Mapping Salesforce data to destinations

When you send data from Salesforce to, you’ll convert it to people, events, or custom objects. But why? And what kind of data type should you choose?

 Is your destination? Do you want to send messages?

Check out our Salesforce with Journeys page for help connecting your Salesforce data to, so you can send messages. This page is meant to help you set up Salesforce with other, destinations.

How it works

Unlike most platforms, Salesforce doesn’t have generic concepts like People and Groups—or things that map easily to those terms. Instead, Salesforce has highly structured data: your leads, contacts, opportunities, accounts, and other things are all separate.

When you set up a Salesforce source in, you’ll need to decide how you want to represent these entities downstream—whether they’re people, events, custom objects, or relationships. You’ll also pick the fields you want to capture from Salesforce for each type of incoming data.

How you represent Salesforce data downstream depends on the destinations you send your Salesforce data to and what you want to do with your data: you may model data differently when you connect your data to Journeys, as opposed to an analytics platform like Mixpanel.

People, events, and custom objects

People, events, and objects correspond to’s identify, track, and group methods respectively. Relationships also correspond to group calls, but they’re a little different, so we’ll discuss them below. It can help to think of your data in the following terms:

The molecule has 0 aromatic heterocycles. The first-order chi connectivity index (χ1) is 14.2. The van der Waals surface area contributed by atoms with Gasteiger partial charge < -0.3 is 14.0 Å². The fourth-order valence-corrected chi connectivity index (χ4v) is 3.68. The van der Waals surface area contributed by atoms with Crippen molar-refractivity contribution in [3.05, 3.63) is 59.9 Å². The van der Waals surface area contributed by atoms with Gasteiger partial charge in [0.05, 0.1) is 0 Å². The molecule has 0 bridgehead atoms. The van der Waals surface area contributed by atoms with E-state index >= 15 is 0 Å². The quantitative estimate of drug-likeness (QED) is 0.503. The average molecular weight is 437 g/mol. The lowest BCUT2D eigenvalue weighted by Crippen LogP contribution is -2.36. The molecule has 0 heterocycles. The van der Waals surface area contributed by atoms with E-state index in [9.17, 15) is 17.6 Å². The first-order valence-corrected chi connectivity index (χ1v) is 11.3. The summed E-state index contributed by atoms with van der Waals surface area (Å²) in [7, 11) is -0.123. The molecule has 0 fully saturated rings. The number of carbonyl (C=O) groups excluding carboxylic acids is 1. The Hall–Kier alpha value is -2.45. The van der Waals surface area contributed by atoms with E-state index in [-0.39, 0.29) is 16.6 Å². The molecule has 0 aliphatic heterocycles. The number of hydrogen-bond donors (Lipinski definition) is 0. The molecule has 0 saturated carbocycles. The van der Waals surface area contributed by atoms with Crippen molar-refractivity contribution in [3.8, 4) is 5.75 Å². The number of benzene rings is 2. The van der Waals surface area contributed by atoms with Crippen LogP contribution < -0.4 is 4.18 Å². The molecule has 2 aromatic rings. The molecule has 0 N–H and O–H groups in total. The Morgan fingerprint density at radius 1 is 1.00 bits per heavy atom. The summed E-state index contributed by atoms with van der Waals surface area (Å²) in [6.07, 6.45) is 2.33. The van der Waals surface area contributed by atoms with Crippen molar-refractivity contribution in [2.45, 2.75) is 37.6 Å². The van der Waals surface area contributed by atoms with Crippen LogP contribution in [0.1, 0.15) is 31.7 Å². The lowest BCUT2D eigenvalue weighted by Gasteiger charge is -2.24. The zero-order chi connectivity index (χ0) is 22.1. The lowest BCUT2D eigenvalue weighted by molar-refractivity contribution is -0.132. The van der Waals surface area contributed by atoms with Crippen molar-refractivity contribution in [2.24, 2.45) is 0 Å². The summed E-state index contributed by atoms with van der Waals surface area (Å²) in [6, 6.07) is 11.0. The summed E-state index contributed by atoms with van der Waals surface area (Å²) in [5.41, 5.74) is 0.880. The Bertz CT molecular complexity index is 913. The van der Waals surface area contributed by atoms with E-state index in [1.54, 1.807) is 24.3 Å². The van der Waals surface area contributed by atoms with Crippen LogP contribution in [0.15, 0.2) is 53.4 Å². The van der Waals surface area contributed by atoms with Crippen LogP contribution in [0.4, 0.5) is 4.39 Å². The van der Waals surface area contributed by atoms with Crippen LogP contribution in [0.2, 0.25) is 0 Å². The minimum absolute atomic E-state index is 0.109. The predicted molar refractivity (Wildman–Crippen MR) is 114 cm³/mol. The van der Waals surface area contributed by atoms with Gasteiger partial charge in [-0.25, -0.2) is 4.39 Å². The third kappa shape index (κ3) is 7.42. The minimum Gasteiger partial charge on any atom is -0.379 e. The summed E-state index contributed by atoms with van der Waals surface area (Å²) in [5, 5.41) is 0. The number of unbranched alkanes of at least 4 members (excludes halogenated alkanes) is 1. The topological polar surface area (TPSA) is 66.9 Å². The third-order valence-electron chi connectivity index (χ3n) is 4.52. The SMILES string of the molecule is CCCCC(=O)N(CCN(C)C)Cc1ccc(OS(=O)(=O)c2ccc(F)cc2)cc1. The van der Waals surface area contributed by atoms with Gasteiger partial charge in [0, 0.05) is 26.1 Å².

• Is it an individual person? Do you want to send it messages? Map to people.
  • Is it something a person does? Map to events.
  • Is it a group of people or some kind of non-person thing? Map to custom objects.

People, created and updated by identify calls, represent individual users, customers, contacts, so on. In, people are who you’ll send messages to, track events for, etc.

Events, created by track calls, are things that people do, like visiting pages on your website, adding items to shopping carts, or beginning online courses. Objects can’t perform events. When Salesforce converts data to an event, it’ll be associated with a person, not an object (or “group”).

Custom Objects, created and updated by group calls, are entities that you want to track like people, but aren’t people. They’re things like accounts, companies, or opportunities. People are often related to custom objects, like a person who works for a company or a person who manages an account.

flowchart LR a{Is it a contact?} a----->|yes|b(Person) a-.->|no|c{Is it associated
with >1 people?} c--->|yes|d(Custom
Object) c-.->|no|e{Does it have an
email or phone?} e-->|yes|b e-.->|no|f{Is it something people do?
Will it trigger messages?} f-->|yes|g(Event) f-.->|no|d

Relationships: matching people to objects

Salesforce treats people, custom objects, and the relationships between the two as discrete pieces of information. So, for example, when you sync accounts and contacts to, you’ll also sync Account Contact Relationship information to capture relationships between your contacts and accounts. Whenever you need to capture a relationship between people and a group—like opportunities, companies, etc—you’ll need to set up a relationship sync to maintain those relationships.

Where people need a userId, and custom objects need a groupId, relationships need both. When you sync relationships, we associate the userId with the groupId. And, like people and custom objects, relationships also contain traitsA key-value pair that you associate with a person or an object—like a person’s name, the date they were created in your workspace, or a company’s billing date etc. Use attributes to target people and personalize messages. Attributes are analogous to traits in Data Pipelines. describing the relationship—like whether someone is directly related to an account, a primary contact, and so on. These attributes help you find the right person by association with an object, like when you need to find an account’s primary contact, or all active participants in an opportunity.

What about other Salesforce data types?